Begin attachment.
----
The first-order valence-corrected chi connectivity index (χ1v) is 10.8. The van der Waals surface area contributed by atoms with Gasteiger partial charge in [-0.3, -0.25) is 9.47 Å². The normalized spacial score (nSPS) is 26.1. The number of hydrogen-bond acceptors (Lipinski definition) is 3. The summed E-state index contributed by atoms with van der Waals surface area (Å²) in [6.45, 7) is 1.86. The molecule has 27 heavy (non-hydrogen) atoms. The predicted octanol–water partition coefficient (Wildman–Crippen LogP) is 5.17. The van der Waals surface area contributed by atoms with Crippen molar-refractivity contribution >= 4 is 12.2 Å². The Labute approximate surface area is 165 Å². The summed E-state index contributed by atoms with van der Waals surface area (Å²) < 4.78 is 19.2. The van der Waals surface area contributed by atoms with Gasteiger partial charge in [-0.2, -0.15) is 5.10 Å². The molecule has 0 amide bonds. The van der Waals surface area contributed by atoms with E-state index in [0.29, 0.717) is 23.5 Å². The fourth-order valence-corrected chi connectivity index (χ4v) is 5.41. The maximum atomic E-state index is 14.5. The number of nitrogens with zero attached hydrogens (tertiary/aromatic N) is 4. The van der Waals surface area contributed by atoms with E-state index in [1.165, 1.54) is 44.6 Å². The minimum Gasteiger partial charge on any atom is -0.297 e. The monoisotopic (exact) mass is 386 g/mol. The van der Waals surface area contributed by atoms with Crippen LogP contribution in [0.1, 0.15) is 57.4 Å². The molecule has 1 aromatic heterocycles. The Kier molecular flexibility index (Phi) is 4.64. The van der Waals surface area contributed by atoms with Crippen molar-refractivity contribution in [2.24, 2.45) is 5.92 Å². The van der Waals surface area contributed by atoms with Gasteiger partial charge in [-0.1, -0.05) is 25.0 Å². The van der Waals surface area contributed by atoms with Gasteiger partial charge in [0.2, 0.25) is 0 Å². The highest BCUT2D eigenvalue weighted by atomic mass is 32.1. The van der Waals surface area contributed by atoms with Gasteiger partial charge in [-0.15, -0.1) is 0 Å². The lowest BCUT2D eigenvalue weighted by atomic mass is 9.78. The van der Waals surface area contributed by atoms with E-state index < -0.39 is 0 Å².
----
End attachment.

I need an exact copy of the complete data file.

The first-order valence-corrected chi connectivity index (χ1v) is 10.8. The van der Waals surface area contributed by atoms with Gasteiger partial charge in [-0.3, -0.25) is 9.47 Å². The normalized spacial score (nSPS) is 26.1. The number of hydrogen-bond acceptors (Lipinski definition) is 3. The summed E-state index contributed by atoms with van der Waals surface area (Å²) in [6.45, 7) is 1.86. The molecule has 27 heavy (non-hydrogen) atoms. The predicted octanol–water partition coefficient (Wildman–Crippen LogP) is 5.17. The van der Waals surface area contributed by atoms with Crippen molar-refractivity contribution >= 4 is 12.2 Å². The Labute approximate surface area is 165 Å². The summed E-state index contributed by atoms with van der Waals surface area (Å²) < 4.78 is 19.2. The van der Waals surface area contributed by atoms with Gasteiger partial charge in [-0.2, -0.15) is 5.10 Å². The molecule has 0 amide bonds. The van der Waals surface area contributed by atoms with E-state index in [0.29, 0.717) is 23.5 Å². The fourth-order valence-corrected chi connectivity index (χ4v) is 5.41. The maximum atomic E-state index is 14.5. The number of nitrogens with zero attached hydrogens (tertiary/aromatic N) is 4. The van der Waals surface area contributed by atoms with E-state index in [1.165, 1.54) is 44.6 Å². The minimum Gasteiger partial charge on any atom is -0.297 e. The monoisotopic (exact) mass is 386 g/mol. The van der Waals surface area contributed by atoms with Crippen LogP contribution in [0.1, 0.15) is 57.4 Å². The molecule has 1 aromatic heterocycles. The Kier molecular flexibility index (Phi) is 4.64. The van der Waals surface area contributed by atoms with Crippen molar-refractivity contribution in [2.24, 2.45) is 5.92 Å². The van der Waals surface area contributed by atoms with Gasteiger partial charge in [-0.1, -0.05) is 25.0 Å². The van der Waals surface area contributed by atoms with Gasteiger partial charge in [0.2, 0.25) is 0 Å². The highest BCUT2D eigenvalue weighted by atomic mass is 32.1. The van der Waals surface area contributed by atoms with Gasteiger partial charge in [-0.15, -0.1) is 0 Å². The lowest BCUT2D eigenvalue weighted by atomic mass is 9.78. The van der Waals surface area contributed by atoms with E-state index < -0.39 is 0 Å².